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From Cradle to Grave: Planning for Retirement

Rising house prices, poor wage growth and the increasing cost of education means younger generations face an uphill battle when it comes to their finances. Research shows that millennials are set to receive more money from relatives than ever before, and financial help from grandparents can make a real difference to younger people’s lives.

“Grandparents are often keen to contribute to their grandchildren’s savings as a way of rolling wealth down the generations as well as saving tax. When money or assets are paid into an account for a child’s benefit, this is treated as a gift. Some may become free or exempt from inheritance tax, whilst others may be subject to it. Tax rules can change over time, and the value of benefits can often depend on the child’s circumstances. The reality is, savings accounts, pensions, trusts and premium bonds can all provide long-lasting benefits,” says Granville Turner, Director at Company Formation Specialists, Turner Little.

If your grandchildren are under 18, then you could put up to £9,000 per year into a Junior ISA each year, with no tax payable on the earnings. But if you want to think more long-term, there’s nothing stopping you from setting up a pension for your grandchild. Children are allowed to have a pension, and anyone can contribute. The money has decades to grow, and by the time your grandchildren can access the money, it should have grown a substantial amount to help them in later life.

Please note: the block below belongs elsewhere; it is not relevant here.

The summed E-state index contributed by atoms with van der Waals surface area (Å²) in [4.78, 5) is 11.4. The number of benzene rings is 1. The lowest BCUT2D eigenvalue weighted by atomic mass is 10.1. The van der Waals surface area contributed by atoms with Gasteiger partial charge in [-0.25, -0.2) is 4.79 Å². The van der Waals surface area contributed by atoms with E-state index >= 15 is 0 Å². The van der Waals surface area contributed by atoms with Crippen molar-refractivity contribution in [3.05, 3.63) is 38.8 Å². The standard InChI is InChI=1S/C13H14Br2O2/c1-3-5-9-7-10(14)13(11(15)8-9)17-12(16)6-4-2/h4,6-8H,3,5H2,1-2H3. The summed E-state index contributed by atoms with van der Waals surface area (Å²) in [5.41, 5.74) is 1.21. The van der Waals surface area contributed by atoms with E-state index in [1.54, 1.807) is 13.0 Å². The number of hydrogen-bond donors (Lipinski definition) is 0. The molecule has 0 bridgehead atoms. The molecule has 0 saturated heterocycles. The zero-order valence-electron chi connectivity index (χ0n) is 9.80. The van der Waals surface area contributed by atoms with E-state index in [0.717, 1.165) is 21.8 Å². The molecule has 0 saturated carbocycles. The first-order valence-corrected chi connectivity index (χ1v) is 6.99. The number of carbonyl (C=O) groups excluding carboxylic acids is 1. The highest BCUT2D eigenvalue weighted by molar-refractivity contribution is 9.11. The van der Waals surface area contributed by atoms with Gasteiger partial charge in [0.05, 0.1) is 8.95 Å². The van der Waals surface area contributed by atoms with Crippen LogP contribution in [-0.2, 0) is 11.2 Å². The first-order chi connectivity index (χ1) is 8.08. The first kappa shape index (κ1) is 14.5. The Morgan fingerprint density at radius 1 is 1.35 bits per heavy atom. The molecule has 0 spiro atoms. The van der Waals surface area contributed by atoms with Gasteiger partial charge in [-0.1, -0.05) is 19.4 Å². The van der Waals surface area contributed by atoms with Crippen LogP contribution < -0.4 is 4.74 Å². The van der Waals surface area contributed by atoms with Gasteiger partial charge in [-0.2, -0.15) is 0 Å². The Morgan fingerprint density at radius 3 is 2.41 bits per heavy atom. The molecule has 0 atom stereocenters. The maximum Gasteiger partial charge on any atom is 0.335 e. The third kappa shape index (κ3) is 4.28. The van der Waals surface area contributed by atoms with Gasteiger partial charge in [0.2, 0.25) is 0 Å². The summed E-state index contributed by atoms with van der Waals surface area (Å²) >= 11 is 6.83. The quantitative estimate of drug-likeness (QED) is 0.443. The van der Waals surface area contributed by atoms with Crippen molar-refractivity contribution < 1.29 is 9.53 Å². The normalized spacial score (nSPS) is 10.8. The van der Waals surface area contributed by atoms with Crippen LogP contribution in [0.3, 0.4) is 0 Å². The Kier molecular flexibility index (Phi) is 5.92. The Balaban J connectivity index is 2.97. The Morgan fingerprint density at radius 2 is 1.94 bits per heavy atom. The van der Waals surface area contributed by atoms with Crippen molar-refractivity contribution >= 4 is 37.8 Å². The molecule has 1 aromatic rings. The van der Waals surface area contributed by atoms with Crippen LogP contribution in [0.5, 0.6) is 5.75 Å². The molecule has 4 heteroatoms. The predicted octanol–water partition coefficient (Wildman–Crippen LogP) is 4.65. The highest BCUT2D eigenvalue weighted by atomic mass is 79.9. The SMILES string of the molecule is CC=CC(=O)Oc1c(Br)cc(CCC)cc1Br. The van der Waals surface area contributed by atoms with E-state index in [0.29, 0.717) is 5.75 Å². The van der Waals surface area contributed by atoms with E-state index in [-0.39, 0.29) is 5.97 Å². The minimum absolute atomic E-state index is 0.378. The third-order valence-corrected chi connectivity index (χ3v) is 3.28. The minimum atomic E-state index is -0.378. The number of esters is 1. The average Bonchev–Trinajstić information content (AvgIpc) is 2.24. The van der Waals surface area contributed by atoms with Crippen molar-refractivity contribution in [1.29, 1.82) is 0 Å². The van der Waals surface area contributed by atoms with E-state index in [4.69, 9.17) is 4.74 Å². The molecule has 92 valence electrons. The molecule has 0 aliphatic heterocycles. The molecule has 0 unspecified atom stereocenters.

Establishing and funding a trust for your grandchild enables you to set guidelines on how you’d like the money to be used, release funds at key milestones, help protect the inheritance from potential depletion and help your grandchild meet specific goals, such as buying a home, starting a business, or retirement. A discretionary trust allows you to gift money to your grandchildren, with trustees in charge of managing and distributing the assets. The money stops being part of your estate when you pay it into the trust, but certain conditions do have to be met, and the rules around trusts can be complex, so get in touch with us today to discuss your options.

At Turner Little, we have years of experience delivering proactive, professional guidance on the setting up and running of trusts. Our specialist team of experts will deal with matters pragmatically and sensitively, taking the time to meet with you and discuss your individual objectives in detail, in order to provide solutions that are uniquely tailored to your needs.

Turner Little and its affiliates do not provide tax, legal or accounting advice. Material on this page has been prepared for informational purposes only, and is not intended to provide, and should not be relied on for, tax, legal or accounting advice. You should consult your own tax, legal and accounting advisors before engaging in any transaction.